Durian growers see top-5 export potential for their crop
DURIAN has the potential to become a top-five food export for the Philippines, growers said, as the industry undertakes preparations to supply the China trade.
Emmanuel Belviz, president of the Durian Industry Association of Davao City, said that the group is working with the Department of Agriculture (DA) in laying the groundwork for the China export trade, including the preparation of documents and safety protocols.
“I think the Philippines has huge potential in the export market, especially with our Puyat and Duyaya varieties,” he said.
He added that durian could be “one of the country’s top export products in the next five years.”
The Philippines and China sealed an agreement for the export to the mainland of at least 54,000 metric tons of fresh durian, according to the DA.
Mr. Belviz said that the DA should provide more training for farmers to learn how to produce globally competitive durian fruit.
“We need to produce better durian fruit and (improve) food safety, as there are many certifications needed. I hope the association, together with the DA, can help farmers reach that market,” he said.
John Tan, chief executive officer of Eng Seng Food Products, said his company has a target to export 300-500 container vans of durian of the Puyat, Duyaya, and D101 varieties.
According to the DA, its regional field office in Davao is working on a five-year development plan aiming to strengthen technical support, provide inputs such as fertilizer, pesticide, and post-harvest facilities.
Federation of Free Farmers National Manager Raul Q. Montemayor said much needs to be done to improve the durian industry’s competitiveness.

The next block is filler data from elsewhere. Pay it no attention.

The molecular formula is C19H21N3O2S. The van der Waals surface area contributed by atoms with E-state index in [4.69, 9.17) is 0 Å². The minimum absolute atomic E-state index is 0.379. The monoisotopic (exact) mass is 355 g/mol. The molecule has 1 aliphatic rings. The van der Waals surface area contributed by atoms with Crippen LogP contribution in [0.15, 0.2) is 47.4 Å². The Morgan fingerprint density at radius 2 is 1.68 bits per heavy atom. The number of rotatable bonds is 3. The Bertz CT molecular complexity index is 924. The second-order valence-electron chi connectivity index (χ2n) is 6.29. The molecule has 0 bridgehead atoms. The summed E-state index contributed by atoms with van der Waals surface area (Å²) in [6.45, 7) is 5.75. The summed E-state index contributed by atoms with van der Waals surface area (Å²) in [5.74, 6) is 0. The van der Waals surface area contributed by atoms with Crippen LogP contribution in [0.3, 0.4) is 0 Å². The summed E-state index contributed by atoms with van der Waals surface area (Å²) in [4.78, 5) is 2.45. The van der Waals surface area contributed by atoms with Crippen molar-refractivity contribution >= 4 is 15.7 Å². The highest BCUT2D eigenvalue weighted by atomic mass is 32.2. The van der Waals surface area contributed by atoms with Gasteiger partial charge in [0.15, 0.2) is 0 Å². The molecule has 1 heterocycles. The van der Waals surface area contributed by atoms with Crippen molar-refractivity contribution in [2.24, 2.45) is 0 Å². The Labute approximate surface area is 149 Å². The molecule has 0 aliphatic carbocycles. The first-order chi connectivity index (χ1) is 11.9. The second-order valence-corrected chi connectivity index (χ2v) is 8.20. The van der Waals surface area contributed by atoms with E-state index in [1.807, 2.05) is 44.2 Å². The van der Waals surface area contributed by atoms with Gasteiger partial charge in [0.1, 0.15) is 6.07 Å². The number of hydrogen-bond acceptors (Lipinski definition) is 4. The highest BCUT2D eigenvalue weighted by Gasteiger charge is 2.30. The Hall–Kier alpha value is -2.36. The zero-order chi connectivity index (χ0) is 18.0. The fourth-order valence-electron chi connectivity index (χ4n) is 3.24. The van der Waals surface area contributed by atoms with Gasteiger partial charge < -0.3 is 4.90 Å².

“A lot of things have to be done from production to marketing. We also face competition from Thailand, Vietnam, maybe Indonesia and Malaysia, too. Can we compete? They are ahead of us,” he told BusinessWorld in a Viber message.
He said the Philippines needs to study the long-term prospects for the durian market and prepare for adverse conditions like a possible glut.
The current annual harvest volume of durian is about 75,000 tons, suggesting that the export target could take more than two-thirds of the crop out of the domestic market, he said.
According to Mr. Montemayor, the farmgate price of durian in Davao was P60 per kilo. It retails for about P90 per kilo.
He warned of scenarios like more expensive durian or the reservation of the best-quality durian for the China market.
The farmgate price is expected to fall to P20-P25 per kilo at the peak of the harvest season starting July. — Sheldeen Joy Talavera